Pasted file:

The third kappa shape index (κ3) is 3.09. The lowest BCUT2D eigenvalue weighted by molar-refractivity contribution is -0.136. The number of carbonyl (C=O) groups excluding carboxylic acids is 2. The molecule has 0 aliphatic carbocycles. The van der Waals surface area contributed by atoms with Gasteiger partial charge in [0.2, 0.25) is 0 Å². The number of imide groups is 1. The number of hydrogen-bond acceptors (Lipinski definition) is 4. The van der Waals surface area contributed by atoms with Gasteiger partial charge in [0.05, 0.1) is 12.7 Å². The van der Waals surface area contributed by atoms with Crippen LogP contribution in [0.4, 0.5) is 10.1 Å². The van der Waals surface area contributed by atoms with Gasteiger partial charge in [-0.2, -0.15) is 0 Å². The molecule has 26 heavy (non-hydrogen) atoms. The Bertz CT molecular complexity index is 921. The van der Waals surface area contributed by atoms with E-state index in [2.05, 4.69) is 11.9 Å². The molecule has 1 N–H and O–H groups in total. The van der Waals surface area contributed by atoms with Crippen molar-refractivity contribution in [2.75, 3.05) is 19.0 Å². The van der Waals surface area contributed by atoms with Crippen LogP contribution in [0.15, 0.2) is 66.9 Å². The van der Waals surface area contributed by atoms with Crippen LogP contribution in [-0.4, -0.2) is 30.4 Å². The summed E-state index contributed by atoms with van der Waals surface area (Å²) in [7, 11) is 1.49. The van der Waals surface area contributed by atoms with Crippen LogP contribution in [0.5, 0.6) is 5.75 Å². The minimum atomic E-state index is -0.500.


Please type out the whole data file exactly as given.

The third kappa shape index (κ3) is 3.09. The lowest BCUT2D eigenvalue weighted by molar-refractivity contribution is -0.136. The number of carbonyl (C=O) groups excluding carboxylic acids is 2. The molecule has 0 aliphatic carbocycles. The van der Waals surface area contributed by atoms with Gasteiger partial charge in [0.2, 0.25) is 0 Å². The number of imide groups is 1. The number of hydrogen-bond acceptors (Lipinski definition) is 4. The van der Waals surface area contributed by atoms with Gasteiger partial charge in [0.05, 0.1) is 12.7 Å². The van der Waals surface area contributed by atoms with Crippen LogP contribution in [0.4, 0.5) is 10.1 Å². The van der Waals surface area contributed by atoms with Gasteiger partial charge in [-0.2, -0.15) is 0 Å². The molecule has 26 heavy (non-hydrogen) atoms. The Bertz CT molecular complexity index is 921. The van der Waals surface area contributed by atoms with E-state index in [2.05, 4.69) is 11.9 Å². The molecule has 1 N–H and O–H groups in total. The van der Waals surface area contributed by atoms with Crippen molar-refractivity contribution in [2.75, 3.05) is 19.0 Å². The van der Waals surface area contributed by atoms with Crippen LogP contribution in [0.15, 0.2) is 66.9 Å². The van der Waals surface area contributed by atoms with Crippen LogP contribution in [-0.4, -0.2) is 30.4 Å². The summed E-state index contributed by atoms with van der Waals surface area (Å²) in [7, 11) is 1.49. The van der Waals surface area contributed by atoms with Crippen LogP contribution in [0.5, 0.6) is 5.75 Å². The minimum atomic E-state index is -0.500.